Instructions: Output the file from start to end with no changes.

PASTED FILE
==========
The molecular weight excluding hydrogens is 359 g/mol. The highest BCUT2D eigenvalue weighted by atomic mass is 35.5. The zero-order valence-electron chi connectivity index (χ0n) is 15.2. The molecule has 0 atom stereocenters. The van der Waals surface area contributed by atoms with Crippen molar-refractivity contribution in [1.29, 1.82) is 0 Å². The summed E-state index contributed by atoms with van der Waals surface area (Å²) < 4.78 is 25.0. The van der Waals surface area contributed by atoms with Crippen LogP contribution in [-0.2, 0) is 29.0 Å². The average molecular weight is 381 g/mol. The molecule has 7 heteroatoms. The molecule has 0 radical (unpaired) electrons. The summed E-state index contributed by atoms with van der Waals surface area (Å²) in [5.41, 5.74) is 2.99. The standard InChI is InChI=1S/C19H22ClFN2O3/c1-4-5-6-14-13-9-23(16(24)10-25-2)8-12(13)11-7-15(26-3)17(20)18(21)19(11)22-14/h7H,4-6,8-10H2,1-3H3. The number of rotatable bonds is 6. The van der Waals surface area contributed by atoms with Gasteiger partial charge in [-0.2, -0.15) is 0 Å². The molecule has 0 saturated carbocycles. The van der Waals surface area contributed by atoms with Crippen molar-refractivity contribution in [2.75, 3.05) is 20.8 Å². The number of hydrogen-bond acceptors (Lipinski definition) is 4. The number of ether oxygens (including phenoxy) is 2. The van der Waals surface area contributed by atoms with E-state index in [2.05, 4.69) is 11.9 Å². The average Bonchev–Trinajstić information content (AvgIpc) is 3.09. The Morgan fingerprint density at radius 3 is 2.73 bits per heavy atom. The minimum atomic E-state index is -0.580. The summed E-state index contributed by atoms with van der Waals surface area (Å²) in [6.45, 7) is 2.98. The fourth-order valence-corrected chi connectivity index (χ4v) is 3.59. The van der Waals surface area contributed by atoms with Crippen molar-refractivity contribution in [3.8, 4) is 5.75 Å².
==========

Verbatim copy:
The molecular weight excluding hydrogens is 359 g/mol. The highest BCUT2D eigenvalue weighted by atomic mass is 35.5. The zero-order valence-electron chi connectivity index (χ0n) is 15.2. The molecule has 0 atom stereocenters. The van der Waals surface area contributed by atoms with Crippen molar-refractivity contribution in [1.29, 1.82) is 0 Å². The summed E-state index contributed by atoms with van der Waals surface area (Å²) < 4.78 is 25.0. The van der Waals surface area contributed by atoms with Crippen LogP contribution in [-0.2, 0) is 29.0 Å². The average molecular weight is 381 g/mol. The molecule has 7 heteroatoms. The molecule has 0 radical (unpaired) electrons. The summed E-state index contributed by atoms with van der Waals surface area (Å²) in [5.41, 5.74) is 2.99. The standard InChI is InChI=1S/C19H22ClFN2O3/c1-4-5-6-14-13-9-23(16(24)10-25-2)8-12(13)11-7-15(26-3)17(20)18(21)19(11)22-14/h7H,4-6,8-10H2,1-3H3. The number of rotatable bonds is 6. The van der Waals surface area contributed by atoms with Gasteiger partial charge in [-0.2, -0.15) is 0 Å². The molecule has 0 saturated carbocycles. The van der Waals surface area contributed by atoms with Crippen molar-refractivity contribution in [2.75, 3.05) is 20.8 Å². The number of hydrogen-bond acceptors (Lipinski definition) is 4. The number of ether oxygens (including phenoxy) is 2. The van der Waals surface area contributed by atoms with E-state index in [2.05, 4.69) is 11.9 Å². The average Bonchev–Trinajstić information content (AvgIpc) is 3.09. The Morgan fingerprint density at radius 3 is 2.73 bits per heavy atom. The minimum atomic E-state index is -0.580. The summed E-state index contributed by atoms with van der Waals surface area (Å²) in [6.45, 7) is 2.98. The fourth-order valence-corrected chi connectivity index (χ4v) is 3.59. The van der Waals surface area contributed by atoms with Crippen molar-refractivity contribution in [3.8, 4) is 5.75 Å².